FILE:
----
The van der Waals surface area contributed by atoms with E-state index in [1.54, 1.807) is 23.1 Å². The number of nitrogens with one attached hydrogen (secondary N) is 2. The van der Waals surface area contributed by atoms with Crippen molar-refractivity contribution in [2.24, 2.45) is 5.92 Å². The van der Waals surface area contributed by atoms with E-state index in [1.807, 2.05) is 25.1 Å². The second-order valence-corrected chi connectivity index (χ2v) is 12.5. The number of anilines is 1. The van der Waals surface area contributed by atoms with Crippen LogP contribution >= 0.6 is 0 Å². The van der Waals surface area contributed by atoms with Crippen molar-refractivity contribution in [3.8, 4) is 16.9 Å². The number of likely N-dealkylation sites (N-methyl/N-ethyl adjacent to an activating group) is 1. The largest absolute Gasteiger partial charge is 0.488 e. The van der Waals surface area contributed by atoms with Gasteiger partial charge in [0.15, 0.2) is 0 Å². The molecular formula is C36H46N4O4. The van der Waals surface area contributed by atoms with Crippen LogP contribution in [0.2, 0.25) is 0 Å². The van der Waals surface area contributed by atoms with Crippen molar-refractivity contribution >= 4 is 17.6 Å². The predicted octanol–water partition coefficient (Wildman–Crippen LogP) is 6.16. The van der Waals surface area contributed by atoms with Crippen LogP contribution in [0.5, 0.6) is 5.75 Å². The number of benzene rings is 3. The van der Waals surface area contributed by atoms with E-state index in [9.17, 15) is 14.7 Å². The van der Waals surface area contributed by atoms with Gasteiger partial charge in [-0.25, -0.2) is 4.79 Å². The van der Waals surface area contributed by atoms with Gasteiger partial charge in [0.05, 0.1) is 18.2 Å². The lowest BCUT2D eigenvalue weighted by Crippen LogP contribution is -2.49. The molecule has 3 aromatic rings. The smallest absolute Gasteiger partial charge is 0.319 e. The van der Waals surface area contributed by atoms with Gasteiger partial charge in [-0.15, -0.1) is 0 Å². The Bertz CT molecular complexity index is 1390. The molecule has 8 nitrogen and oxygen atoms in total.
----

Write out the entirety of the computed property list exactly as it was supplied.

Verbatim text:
The van der Waals surface area contributed by atoms with E-state index in [1.54, 1.807) is 23.1 Å². The number of nitrogens with one attached hydrogen (secondary N) is 2. The van der Waals surface area contributed by atoms with Crippen molar-refractivity contribution in [2.24, 2.45) is 5.92 Å². The van der Waals surface area contributed by atoms with E-state index in [1.807, 2.05) is 25.1 Å². The second-order valence-corrected chi connectivity index (χ2v) is 12.5. The number of anilines is 1. The van der Waals surface area contributed by atoms with Crippen LogP contribution >= 0.6 is 0 Å². The van der Waals surface area contributed by atoms with Crippen molar-refractivity contribution in [3.8, 4) is 16.9 Å². The number of likely N-dealkylation sites (N-methyl/N-ethyl adjacent to an activating group) is 1. The largest absolute Gasteiger partial charge is 0.488 e. The van der Waals surface area contributed by atoms with Gasteiger partial charge in [0.15, 0.2) is 0 Å². The molecular formula is C36H46N4O4. The van der Waals surface area contributed by atoms with Crippen LogP contribution in [0.2, 0.25) is 0 Å². The van der Waals surface area contributed by atoms with Crippen molar-refractivity contribution >= 4 is 17.6 Å². The predicted octanol–water partition coefficient (Wildman–Crippen LogP) is 6.16. The van der Waals surface area contributed by atoms with Crippen LogP contribution in [0.5, 0.6) is 5.75 Å². The number of benzene rings is 3. The van der Waals surface area contributed by atoms with E-state index in [9.17, 15) is 14.7 Å². The van der Waals surface area contributed by atoms with Gasteiger partial charge in [-0.25, -0.2) is 4.79 Å². The van der Waals surface area contributed by atoms with Gasteiger partial charge in [0.05, 0.1) is 18.2 Å². The lowest BCUT2D eigenvalue weighted by Crippen LogP contribution is -2.49. The molecule has 3 aromatic rings. The smallest absolute Gasteiger partial charge is 0.319 e. The van der Waals surface area contributed by atoms with Gasteiger partial charge in [-0.15, -0.1) is 0 Å². The Bertz CT molecular complexity index is 1390. The molecule has 8 nitrogen and oxygen atoms in total.